Too many leadership experts still fail to distinguish between the practice of leadership and the exercise of bureaucratic power.
In order to engage in a conversation about leadership, you have to assume you have no power — that you aren’t “in charge” of anything and that you can’t sanction those who are unwilling to do your bidding. If, given this starting point, you can mobilize others and accomplish amazing things, then you’re a leader. If you can’t, well then, you’re a bureaucrat.
I know it has been a few weeks since my last post, but it is an important lesson as well: The client comes first. With all of our new collaborative technology and means for engaging with our employees and clients digitally, we can’t forget the value of face to face time – and that’s exactly what I’ve been doing these past few weeks. So to all my fellow leaders out there, if you find you’ve been spending more time online than with the people that truly matter, take a moment away from the computer to get back to the basics.
But for those of you waiting patiently, a new post is coming soon!
A few weeks ago I hosted a tweetchat on managing organizational change. Many of the insights from the conversation aligned with the findings from Chip and Dan Heath’s book, Switch: How to Change Things When Change is Hard. I want to discuss two of those points in particular: What is change and how do you get buy in?
What is change?
Our first mistake as leaders is to assume that change means one thing. Take a relatively simple change as an example: “We will no longer have coffee in the office.” To one employee this means an hour in the morning with a grumpy, decaffeinated manager. To another employee this means a changed commute to factor in getting coffee before coming to the office. And to yet another employee this means that the organization clearly no longer cares about its employees if it can’t even provide coffee. These are three very different interpretations of this simple change, and that is exactly the point.
Change is not what you are doing; it is the perception of what you are doing. Change is personal. It is individualized, not one specific thing, and thus you have to recognize and respond to various personal perceptions in order to make change work. Luckily though, different perceptions don’t always require different responses. In our example, the first two employees could both be appeased by providing purchasable coffee, for instance. However, failure to recognize the perspective of the third employee could lead to bigger problems. Therefore, the way you communicate and the actions you take cannot be one size fits all.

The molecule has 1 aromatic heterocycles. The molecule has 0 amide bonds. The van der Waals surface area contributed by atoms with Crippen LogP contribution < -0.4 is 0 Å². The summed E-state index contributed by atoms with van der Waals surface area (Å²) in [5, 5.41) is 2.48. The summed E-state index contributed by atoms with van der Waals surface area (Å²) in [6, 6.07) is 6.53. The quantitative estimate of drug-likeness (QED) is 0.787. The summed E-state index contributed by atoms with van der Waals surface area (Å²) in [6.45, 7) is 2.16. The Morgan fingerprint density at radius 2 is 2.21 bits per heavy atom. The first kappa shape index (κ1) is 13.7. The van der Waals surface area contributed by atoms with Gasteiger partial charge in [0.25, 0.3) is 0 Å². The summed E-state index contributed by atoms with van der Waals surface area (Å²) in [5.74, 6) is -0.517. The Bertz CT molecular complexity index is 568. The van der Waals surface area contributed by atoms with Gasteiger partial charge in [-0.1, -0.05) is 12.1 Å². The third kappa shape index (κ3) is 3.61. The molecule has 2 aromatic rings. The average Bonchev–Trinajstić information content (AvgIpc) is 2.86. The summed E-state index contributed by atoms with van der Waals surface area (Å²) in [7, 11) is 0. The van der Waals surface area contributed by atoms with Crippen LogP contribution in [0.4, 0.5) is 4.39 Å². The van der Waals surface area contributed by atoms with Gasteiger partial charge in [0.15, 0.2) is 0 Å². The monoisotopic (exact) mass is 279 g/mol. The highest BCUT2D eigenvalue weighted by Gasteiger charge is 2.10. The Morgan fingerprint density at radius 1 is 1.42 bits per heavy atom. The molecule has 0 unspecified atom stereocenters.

How do you identify those perceptions? Simply put: Ask and observe.
How do you get buy-in?
As Organizational Change Consultant, Gregg Gullickson, said, “People don’t resist change; they resist being changed. Engagement is key.” A classic example: Parents pushing their child down a certain career path – Becoming a doctor may seem like the best option, so the parents may pay for the education, set up an internship, and insist that their child takes the MCATS, but if the child has his heart set on becoming a musician, the chance that he will willingly become a doctor is limited. And even if he does, it is more likely that the change won’t stick or he will resent his parents.
People have to be engaged in the change; they have to own the change for change to work. But how do you do that? As Rob Tucker wrote in his blog, “Ownership is not an intellectual state, it is a feeling.” Leaders need to help their employees feel:
- They can manage the change – Give your employees a slice, not the whole pie and work your way up to the goal. This is what the Heath brothers referred to as “shrinking the change.”
- They are empowered – Remove roadblocks, provide resources, and let your employees decide the best way to reach the goal.
- They are responsible for the outcome and the outcome has meaning – What they do or don’t do has an impact on the whole team. If they feel that the team is counting on them they are more likely to be committed to creating success and when they are successful, their efforts are recognized – not only to for their own benefit, but as a model for everyone else.
Managing change is one of the most difficult things a leader will do in their career, especially when the change isn’t as simple as coffee, which most often it’s not. Often changes can be unwanted, multi-faceted, or even confusing. However, a rapidly changing environment has become the norm and getting employees on board is essential. Often the first step is an open, honest conversation – “How do we get this done?”